- Written by Jonathan Colledge Jonathan Colledge
- Last Updated: 10 February 2012 10 February 2012
Mesothelioma is a malignant tumour mainly of pleural origin. Other sites of origin include the peritoneum, pericardium and tunica vaginalis testis.(1)
Most cases, but not all cases are related to asbestos exposure.
Chart 1 (above): Death certificates mentioning mesothelioma in the UK from 1968-2009(2)
Age: The long latent period of 15 – 60 years means that mesothelioma presents most commonly between the ages of 50 and 70 years.
Sex: From 1968 to 2009 in the UK the ratio of males to females affected was 17:3.(2)
There is no racial predilection for mesothelioma.
In the UK and USA it can be seen that the location of industries exposing workers to asbestos determines the geographical variations in incidence.
In Great Britain the areas with the highest incidence of mesothelioma are those areas with a history of shipbuilding.(3) Areas associated with railway engineering also show high SMRs.(3)
Asbestos is a fibrous mineral that has been mined on a commercial basis since 1868.
There are two types of asbestos: amphiboles and serpentines.
The amphiboles include:
- Crocidolite (blue asbestos)
- Amosite (brown asbestos)
The only serpentine is chrysotile (white asbestos).
The amphiboles are needle-like in shape and have a diameter < 3 μm. They have a high length to diameter ratio and are resistant to dissolution. These properties allow the fibres to penetrate deeply into the lungs.
Chrysotile has a serpentine configuration and a smaller length to diameter ratio. It tends to form clumps and therefore penetrates the lung less well.
There is debate about the risk posed by chrysotile. It is thought by some that this risk is due to tremolite impurities that are not removed during the processing of the chrysotile.(4) This theory is not accepted universally and although the amphiboles are thought to pose the greatest risk, chrysotile is still thought to present a risk of mesothelioma.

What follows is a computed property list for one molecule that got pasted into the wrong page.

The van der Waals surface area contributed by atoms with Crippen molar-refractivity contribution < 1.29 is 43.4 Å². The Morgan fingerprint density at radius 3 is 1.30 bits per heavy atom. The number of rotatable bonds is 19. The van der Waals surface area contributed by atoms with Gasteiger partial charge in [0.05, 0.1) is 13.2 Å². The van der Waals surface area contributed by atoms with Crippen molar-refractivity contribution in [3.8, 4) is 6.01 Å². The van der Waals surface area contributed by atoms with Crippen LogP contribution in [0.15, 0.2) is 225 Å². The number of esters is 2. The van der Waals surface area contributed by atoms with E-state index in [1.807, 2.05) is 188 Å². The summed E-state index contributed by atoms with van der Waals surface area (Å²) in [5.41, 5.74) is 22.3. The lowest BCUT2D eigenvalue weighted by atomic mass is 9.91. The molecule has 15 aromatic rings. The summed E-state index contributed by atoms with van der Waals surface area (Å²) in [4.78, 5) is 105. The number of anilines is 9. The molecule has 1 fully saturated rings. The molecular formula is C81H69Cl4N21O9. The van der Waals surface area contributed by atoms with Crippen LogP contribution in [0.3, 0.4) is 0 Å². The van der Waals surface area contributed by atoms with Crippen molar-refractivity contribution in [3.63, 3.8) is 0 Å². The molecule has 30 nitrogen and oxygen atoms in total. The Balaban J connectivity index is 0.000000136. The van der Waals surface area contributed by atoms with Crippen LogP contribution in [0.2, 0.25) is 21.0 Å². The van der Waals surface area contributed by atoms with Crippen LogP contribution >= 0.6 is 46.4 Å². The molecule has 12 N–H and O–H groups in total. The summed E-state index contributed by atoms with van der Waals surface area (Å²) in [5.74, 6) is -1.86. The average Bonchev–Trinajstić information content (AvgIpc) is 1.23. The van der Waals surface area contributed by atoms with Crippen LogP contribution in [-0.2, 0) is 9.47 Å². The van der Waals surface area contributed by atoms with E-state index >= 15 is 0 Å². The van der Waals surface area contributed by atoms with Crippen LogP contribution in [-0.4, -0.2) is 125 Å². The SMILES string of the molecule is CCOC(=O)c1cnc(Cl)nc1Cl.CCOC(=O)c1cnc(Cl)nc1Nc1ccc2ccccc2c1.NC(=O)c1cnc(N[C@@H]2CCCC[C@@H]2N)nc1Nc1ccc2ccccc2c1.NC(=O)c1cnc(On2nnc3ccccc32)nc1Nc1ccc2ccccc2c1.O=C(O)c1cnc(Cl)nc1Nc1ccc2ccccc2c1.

Mesothelioma may be induced by erionite fibres found in rocks in Turkey and the USA(5) amongst other places.
The occupations associated with the highest risk of developing mesothelioma were (highest risk first):(6)
Coach & vehicle body builders
Metal plate workers, shipwrights, riveters
Plumbers, heating & ventilating engineers & related trades
Carpenters & joiners
Construction & related operatives
Macroscopic and microscopic appearance
Macroscopically the tumour is greyish and lobulated.
There are three histological types:
• Epithelial 60% (7)
• Sarcomatous 15% (7)
• Mixed 25% (7)
The epithelial type has the best prognosis. Histologically it may appear similar to adenocarcinoma. The sarcomatous type appears similar to true sarcomas.
Figure 1 (above): Lobulated pleural thickening on the left.
Radiological investigations may show nodular pleural thickening, pleural effusion, encasement of the hemithorax with reduction in volume, unilateral opacification of the hemithorax with increased volume and rib splaying, chest wall, mediastinal and nodal invasion.
There are several options:
• Supportive care
• Trimodal therapy (surgery, chemotherapy and radiotherapy)
Prognosis is poor. The median survival varies from 8-14 months in different studies. Over 90% of patients are dead within two years.(8) Long-term survivors are usually those with an epithelioid tumour that was resected at an early stage. Stephen Jay Gould the evolutionary biologist survived 20 years after having a peritoneal mesothelioma surgically removed.
1. Chekol SS, Sun C-C. Malignant mesothelioma of the tunica vaginalis testis: diagnostic studies and differential diagnosis. Arch. Pathol. Lab. Med. 2012;136(1):113-117.
2. HSE. meso01.xls. Death certificates mentioning mesothelioma. Available at: http://www.hse.gov.uk/statistics/tables/meso01.xls. Accessed February 10, 2012.
3. Anon. Mesothelioma mortality in Great Britain: An analysis by geographical area. Available at: http://www.hse.gov.uk/statistics/pdf/mesojune08.pdf. Accessed February 10, 2012.
4. Churg A. Chrysotile, tremolite, and malignant mesothelioma in man. Chest. 1988;93(3):621-628.
5. Carbone M, Baris YI, Bertino P, et al. Erionite exposure in North Dakota and Turkish villages with mesothelioma. Proc. Natl. Acad. Sci. U.S.A. 2011;108(33):13618-13623.
6. HSE. HSE - Science and research - RR696: Occupational, domestic and environmental mesothelioma risks in Britain. 2009. Available at: http://www.hse.gov.uk/research/rrhtm/rr696.htm. Accessed February 10, 2012.
7. Dahnert W. Radiology Review Manual. 6Rev Ed. Lippincott Williams & Wilkins,US; 2007.
8. British Thoracic Society Standards of Care Committee. Statement on malignant mesothelioma in the United Kingdom. Thorax. 2001;56(4):250 -265.